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Chris Grayling scraps simple cautions for serious offences

image captionCurrently, simple cautions can be signed off by officers at sergeant rank

Serious offenders will no longer pay for their crimes with just a caution, the justice secretary has announced.

Chris Grayling said he was scrapping the use of simple cautions in England and Wales for crimes such as rape, manslaughter and robbery.

Last year, 493 cautions were issued for crimes that would have been heard at crown court if they had gone to trial.

The Association of Chief Police Officers said cautions for such crimes were used in exceptional circumstances.

However, Mr Grayling said that the fact some of the most serious crimes resulted in "just a slap of the wrist" was "unacceptable and unfair".

Simple cautions, issued at the discretion of police, are an immediate way to deal with people who commit an offence and admit guilt.

They were designed to be used for low-level offending. They do not result in any punishment or rehabilitation and offenders do not have to go to court.

However, it is added to an offender's criminal record and can be used for reference in any future criminal proceedings.

The other type of caution is a conditional caution, which has conditions attached to it that an offender must comply with or face prosecution for the original offence.

All cautions will be brought to a prospective employer's attention if an individual's criminal record is checked by the Disclosure and Barring Service.

Weapons and prostitution

Mr Grayling announced on Sunday that police guidance will be amended in England and Wales so simple cautions will no longer be available for indictable-only offences - the most serious offences that cannot be tried at magistrates' court, only crown court.

Simple cautions will also be scrapped for other offences, including possession of any offensive weapon, supplying or procuring Class A drugs, child prostitution and pornography and possession or supply of indecent photographs of children.

Currently, simple cautions can be signed off by officers at sergeant rank, although the Crown Prosecution Service is consulted when cautions are given for indictable-only offences.

Only in the most exceptional circumstances can simple cautions be given for serious offences - and they have to be signed off by senior police officers not below the rank of superintendent.

Mr Grayling's announcement follows a review announced in April.

Speaking ahead of the Conservative Party conference, he said: "Last year nearly 500 offenders who admitted committing some of the most serious crimes escaped with just a slap on the wrist.

"Quite simply this is unacceptable and unfair on victims. That is why I am scrapping simple cautions for all of the most serious offences and a range of other offences that devastate lives and tear apart communities.

"Alongside this, the home secretary and I are launching a review into the use of all out-of-court disposals - their use can be inconsistent, confusing and something the public, and victims, have little confidence in."

Out-of-court disposals include cautions and a range of penalty notices, such as cannabis warnings, conditional cautions and penalty notices for disorder (PND).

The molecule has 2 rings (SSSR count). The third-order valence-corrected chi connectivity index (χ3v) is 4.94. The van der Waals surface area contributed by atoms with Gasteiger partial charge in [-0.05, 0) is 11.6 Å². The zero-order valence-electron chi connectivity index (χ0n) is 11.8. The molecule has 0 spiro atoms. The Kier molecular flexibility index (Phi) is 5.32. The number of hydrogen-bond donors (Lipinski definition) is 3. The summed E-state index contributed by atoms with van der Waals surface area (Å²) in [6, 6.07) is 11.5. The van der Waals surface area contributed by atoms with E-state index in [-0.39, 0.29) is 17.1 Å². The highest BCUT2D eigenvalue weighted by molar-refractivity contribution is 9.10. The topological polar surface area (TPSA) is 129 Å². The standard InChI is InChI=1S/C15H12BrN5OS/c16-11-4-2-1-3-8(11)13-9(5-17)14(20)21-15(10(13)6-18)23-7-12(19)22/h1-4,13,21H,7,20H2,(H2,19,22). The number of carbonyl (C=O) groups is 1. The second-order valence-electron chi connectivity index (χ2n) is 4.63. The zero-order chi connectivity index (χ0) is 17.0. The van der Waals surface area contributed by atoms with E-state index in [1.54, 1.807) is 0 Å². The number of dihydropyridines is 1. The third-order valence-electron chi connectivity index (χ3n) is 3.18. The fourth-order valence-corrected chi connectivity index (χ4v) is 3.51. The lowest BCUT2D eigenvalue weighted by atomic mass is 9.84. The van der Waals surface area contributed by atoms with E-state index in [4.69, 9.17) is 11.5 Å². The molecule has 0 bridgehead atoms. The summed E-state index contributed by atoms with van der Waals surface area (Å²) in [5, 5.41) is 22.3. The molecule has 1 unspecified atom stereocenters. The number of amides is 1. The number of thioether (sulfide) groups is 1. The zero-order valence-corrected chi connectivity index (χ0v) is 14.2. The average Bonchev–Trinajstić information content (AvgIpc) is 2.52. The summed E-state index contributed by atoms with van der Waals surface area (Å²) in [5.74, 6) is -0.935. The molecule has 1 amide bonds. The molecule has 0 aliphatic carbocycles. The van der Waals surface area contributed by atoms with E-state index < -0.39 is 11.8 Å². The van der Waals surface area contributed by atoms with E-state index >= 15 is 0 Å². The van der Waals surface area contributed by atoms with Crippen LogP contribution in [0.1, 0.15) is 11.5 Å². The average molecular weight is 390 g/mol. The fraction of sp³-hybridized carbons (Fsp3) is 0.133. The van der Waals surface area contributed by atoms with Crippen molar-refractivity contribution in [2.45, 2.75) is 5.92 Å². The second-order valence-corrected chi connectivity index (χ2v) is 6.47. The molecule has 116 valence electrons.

'Not suitable'

The Association of Chief Police Officers (Acpo) was one of the partners that worked with the Ministry of Justice (MoJ) on the review.

Acpo's lead on out-of-court disposals, Lynne Owens said: "Today's announcement has reinforced both the importance of discretion and the responsibility for oversight when simple cautions are being used in indictable only offences.

"We also fully support the conclusion that the most serious cases should always be heard in court.

"It should be noted that the use of simple cautions for indictable-only offences represent a fraction of 1% of the total issued. Therefore the police service would take the view that these are only used in exceptional circumstances currently."

Policing and Criminal Justice Minister Damian Green said it was important for the use of simple cautions for serious offences to be clamped down on for the public to have confidence in the criminal justice system.

"Simple cautions can be an appropriate way for the police to deal with low-level offending. However they are not suitable for criminals who commit serious offences like rape or robbery which can ruin victims' lives," he said.

The chief executive of the charity Victim Support, Javed Khan, said that for victims it was important the punishment fitted the crime and "for that response to be sufficient to make sure the offender doesn't commit offences again".

He added: "Although it is ultimately up to the police to decide on when to give a caution, victims must have decisions clearly explained to them. Without these they may lose confidence in the police and other criminal justice agencies.

"The police need to be clear on when a caution is appropriate - for example, it is most unlikely to be right for most violent and sexual offences."

When the review was announced in April, the chairman of the Magistrates' Association, John Fassenfelt, said his group had been appealing to the government for about four years to deal with the issue of cautions.

He said that one reason for the use of cautions could be that they are "cheaper" for police as "they don't have to prepare so much paperwork to bring it to court."

There were 167,758 simple cautions issued to adults in 2012, according to MoJ figures.

Among those, there were 962 cautions for possession of knives, 1,543 for possession of weapons, seven for child pornography and prostitution, 1,560 for cruelty to or neglect of children, 268 for possessing indecent photographs of children and 54 for supplying or offering to supply Class A drugs.

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